Education is the foundation of all advancement in society and strong schools are the bedrock for a strong community. Investment opportunities in education range from early childhood education programs, K-12 and postsecondary education, as well as after school and summer learning programs. Whether investing in the education of under-privileged youth, funding scholarships of aspiring college students or donating to your own alma mater or your children’s schools, education is a strong passion of CFT fund holders.
Explore the tabs below to better understand the needs locally, or go directly to our Giving Guide to review current education funding requests. You may also want to visit our North Texas Giving Day website to canvas all local education groups, or read about recent education grants from the W.W. Caruth, Jr. Foundation at CFT.
A recent partnership between Lancaster Independent School District (LISD), The Texas Instruments Foundation and Educate Texas could transform the way schools across the country teach science, technology, engineering and mathematics (STEM). Read More about the $4.8 million partnership.
Early Childhood Education
There are more than 230,000 children under the age of five in the Dallas area. Early childhood education is offered by both publicly funded and private facilities. Locally, the ChildCareGroup administers early childhood education vouchers from the State for low-income families. In 2010, the organization placed more than 27,000 children in subsidized child care, which allows their parents to be employed or in training for employment. Another local organization, Educational First Steps, provides professional development and quality assessments for nearly 100 child care centers striving to be nationally-certified for quality care.
To learn about local early childhood education programs, click the links below:
- Review projects in our Giving Guide
- Learn how the Matthews Family is using a unique fundraising project to support the East Dallas Community School
The U.S. Census Bureau estimates that there are more than 570,000 students in grades K-12 in Dallas County. Approximately 70% of students attending public schools in Dallas County are economically disadvantaged.
In 2012, the Dallas Independent School District graduated 7,149 seniors -- the largest number since 1983 – with 74.6% graduating in four years. While the dropout rate is declining, still 43% of students in DISD drop out by the 9th grade. On average, a high school dropout will earn approximately $1 million less in their lifetime than a college graduate.
To learn about K-12 education locally, click the links below:
- Review K-12 projects in our Giving Guide
- Learn about Educate Texas and its work to create early college high schools, STEM academies, teacher and school leader training, and other programs that increase college readiness, access and success for all students in Texas.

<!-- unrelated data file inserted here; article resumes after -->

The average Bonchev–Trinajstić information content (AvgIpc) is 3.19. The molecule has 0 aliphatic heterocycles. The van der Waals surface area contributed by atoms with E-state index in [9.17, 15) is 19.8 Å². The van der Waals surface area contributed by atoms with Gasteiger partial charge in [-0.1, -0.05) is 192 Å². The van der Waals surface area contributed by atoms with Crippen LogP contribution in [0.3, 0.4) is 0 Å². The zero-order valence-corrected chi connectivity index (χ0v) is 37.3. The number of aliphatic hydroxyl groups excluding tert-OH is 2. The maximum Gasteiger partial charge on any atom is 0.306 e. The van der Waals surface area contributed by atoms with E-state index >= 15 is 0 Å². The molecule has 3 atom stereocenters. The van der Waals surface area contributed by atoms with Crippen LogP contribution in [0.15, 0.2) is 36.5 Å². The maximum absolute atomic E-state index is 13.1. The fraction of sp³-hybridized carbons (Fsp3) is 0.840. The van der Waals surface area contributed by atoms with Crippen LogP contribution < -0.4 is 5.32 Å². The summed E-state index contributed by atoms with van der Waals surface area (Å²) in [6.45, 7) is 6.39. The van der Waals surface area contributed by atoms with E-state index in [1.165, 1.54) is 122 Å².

- Learn about CFT’s Community Impact grants focused on professional development for teachers and principals serving at-risk middle school students.
After School and Summer Learning
After school and summer learning programs provide a valuable supplement to the school day. North Texas is fortunate to have many excellent organizations that provide tutoring, mentoring and summer camp programs that offer a safe place where students can receive meaningful enrichment opportunities. However, approximately 100,000 Dallas County children age 5-13 remain unsupervised after school due to lack of access to high-quality, affordable programs. Locally, the Dallas AfterSchool Network is working to increase access and quality of after school programming. The organization provides professional development and training to more than 200 afterschool sites that collectively serve nearly 12,000 low-income K - 12th grade students.
To learn more about local after school and summer learning programs, click the links below:
Our donors support local colleges and universities, as well as their alma maters across the country. There are 14 four-year colleges in the North Texas area that collectively serve more than 100,000 students. North Texas also offers extensive community college resources that collectively serve more than 150,000 full-time and continuing education students annually. The Dallas County Community College District is the single largest destination for Dallas ISD graduates.
To learn about higher education locally, click the links below:
- Review current education needs in our Giving Guide
- Learn about how you can fund a scholarship through CFT
- Learn about the work that Educate Texas is doing through the TxCAN network and other programs that increase college readiness, access and success for all Texas students
- Read about higher education grants funded by the W.W. Caruth, Jr. Foundation at CFT
In the City of Dallas, 28% of residents have less than a high school education. An additional 22% have only a high school diploma and no postsecondary education. In the greater Dallas area, 60% of adults ages 19-44, read below the high school level, with 49% reading below a fourth grade level. There is a great need in our community for adult literacy, English as a Second Language (ESL), and GED classes. Volunteer-driven adult education programs are offered at a variety of nonprofit organizations, libraries, community centers and area churches.
To learn about adult education locally, click the links below: